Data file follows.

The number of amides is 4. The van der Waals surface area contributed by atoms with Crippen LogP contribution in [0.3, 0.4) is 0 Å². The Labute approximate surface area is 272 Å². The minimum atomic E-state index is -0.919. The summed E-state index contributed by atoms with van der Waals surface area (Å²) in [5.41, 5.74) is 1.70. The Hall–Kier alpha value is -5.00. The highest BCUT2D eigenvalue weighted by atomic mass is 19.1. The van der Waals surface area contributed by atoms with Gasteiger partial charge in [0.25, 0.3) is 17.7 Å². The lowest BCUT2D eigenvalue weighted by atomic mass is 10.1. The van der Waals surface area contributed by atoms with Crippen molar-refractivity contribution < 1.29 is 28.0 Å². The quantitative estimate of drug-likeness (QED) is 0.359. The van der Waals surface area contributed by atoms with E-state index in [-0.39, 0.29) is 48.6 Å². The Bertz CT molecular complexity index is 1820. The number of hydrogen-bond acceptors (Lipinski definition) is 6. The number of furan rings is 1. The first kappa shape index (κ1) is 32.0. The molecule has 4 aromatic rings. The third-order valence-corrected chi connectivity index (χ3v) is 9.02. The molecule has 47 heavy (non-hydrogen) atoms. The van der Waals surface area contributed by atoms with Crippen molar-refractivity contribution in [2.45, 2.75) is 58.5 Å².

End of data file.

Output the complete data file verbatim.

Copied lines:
The number of amides is 4. The van der Waals surface area contributed by atoms with Crippen LogP contribution in [0.3, 0.4) is 0 Å². The Labute approximate surface area is 272 Å². The minimum atomic E-state index is -0.919. The summed E-state index contributed by atoms with van der Waals surface area (Å²) in [5.41, 5.74) is 1.70. The Hall–Kier alpha value is -5.00. The highest BCUT2D eigenvalue weighted by atomic mass is 19.1. The van der Waals surface area contributed by atoms with Gasteiger partial charge in [0.25, 0.3) is 17.7 Å². The lowest BCUT2D eigenvalue weighted by atomic mass is 10.1. The van der Waals surface area contributed by atoms with Crippen molar-refractivity contribution < 1.29 is 28.0 Å². The quantitative estimate of drug-likeness (QED) is 0.359. The van der Waals surface area contributed by atoms with E-state index in [-0.39, 0.29) is 48.6 Å². The Bertz CT molecular complexity index is 1820. The number of hydrogen-bond acceptors (Lipinski definition) is 6. The number of furan rings is 1. The first kappa shape index (κ1) is 32.0. The molecule has 4 aromatic rings. The third-order valence-corrected chi connectivity index (χ3v) is 9.02. The molecule has 47 heavy (non-hydrogen) atoms. The van der Waals surface area contributed by atoms with Crippen molar-refractivity contribution in [2.45, 2.75) is 58.5 Å².